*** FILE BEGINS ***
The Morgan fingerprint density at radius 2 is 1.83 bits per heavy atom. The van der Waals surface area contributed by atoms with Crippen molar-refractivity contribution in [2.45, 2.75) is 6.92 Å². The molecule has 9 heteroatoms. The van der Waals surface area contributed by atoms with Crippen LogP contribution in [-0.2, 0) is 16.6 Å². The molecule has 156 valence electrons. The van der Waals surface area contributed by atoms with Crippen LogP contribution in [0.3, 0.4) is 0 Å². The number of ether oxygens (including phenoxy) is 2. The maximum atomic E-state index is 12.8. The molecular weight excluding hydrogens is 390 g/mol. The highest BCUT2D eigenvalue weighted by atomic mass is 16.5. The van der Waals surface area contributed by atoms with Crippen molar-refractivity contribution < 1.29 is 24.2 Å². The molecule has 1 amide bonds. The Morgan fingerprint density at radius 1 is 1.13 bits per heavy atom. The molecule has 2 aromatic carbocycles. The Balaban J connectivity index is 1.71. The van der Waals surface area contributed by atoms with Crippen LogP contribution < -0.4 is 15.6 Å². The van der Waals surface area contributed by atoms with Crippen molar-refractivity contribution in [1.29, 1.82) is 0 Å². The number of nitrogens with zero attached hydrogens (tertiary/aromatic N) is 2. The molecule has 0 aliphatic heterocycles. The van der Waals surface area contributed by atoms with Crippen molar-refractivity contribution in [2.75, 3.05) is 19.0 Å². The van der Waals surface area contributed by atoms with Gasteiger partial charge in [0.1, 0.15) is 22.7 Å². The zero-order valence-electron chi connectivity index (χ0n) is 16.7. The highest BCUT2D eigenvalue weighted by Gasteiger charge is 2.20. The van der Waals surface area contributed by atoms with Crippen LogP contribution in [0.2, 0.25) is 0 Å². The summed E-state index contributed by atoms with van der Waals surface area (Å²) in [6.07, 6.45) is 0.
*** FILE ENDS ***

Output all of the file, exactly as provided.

The Morgan fingerprint density at radius 2 is 1.83 bits per heavy atom. The van der Waals surface area contributed by atoms with Crippen molar-refractivity contribution in [2.45, 2.75) is 6.92 Å². The molecule has 9 heteroatoms. The van der Waals surface area contributed by atoms with Crippen LogP contribution in [-0.2, 0) is 16.6 Å². The molecule has 156 valence electrons. The van der Waals surface area contributed by atoms with Crippen LogP contribution in [0.3, 0.4) is 0 Å². The number of ether oxygens (including phenoxy) is 2. The maximum atomic E-state index is 12.8. The molecular weight excluding hydrogens is 390 g/mol. The highest BCUT2D eigenvalue weighted by atomic mass is 16.5. The van der Waals surface area contributed by atoms with Crippen molar-refractivity contribution < 1.29 is 24.2 Å². The molecule has 1 amide bonds. The Morgan fingerprint density at radius 1 is 1.13 bits per heavy atom. The molecule has 2 aromatic carbocycles. The Balaban J connectivity index is 1.71. The van der Waals surface area contributed by atoms with Crippen LogP contribution < -0.4 is 15.6 Å². The van der Waals surface area contributed by atoms with Crippen molar-refractivity contribution in [1.29, 1.82) is 0 Å². The number of nitrogens with zero attached hydrogens (tertiary/aromatic N) is 2. The molecule has 0 aliphatic heterocycles. The van der Waals surface area contributed by atoms with Crippen molar-refractivity contribution in [2.75, 3.05) is 19.0 Å². The van der Waals surface area contributed by atoms with Gasteiger partial charge in [0.1, 0.15) is 22.7 Å². The zero-order valence-electron chi connectivity index (χ0n) is 16.7. The highest BCUT2D eigenvalue weighted by Gasteiger charge is 2.20. The van der Waals surface area contributed by atoms with Crippen LogP contribution in [0.2, 0.25) is 0 Å². The summed E-state index contributed by atoms with van der Waals surface area (Å²) in [6.07, 6.45) is 0.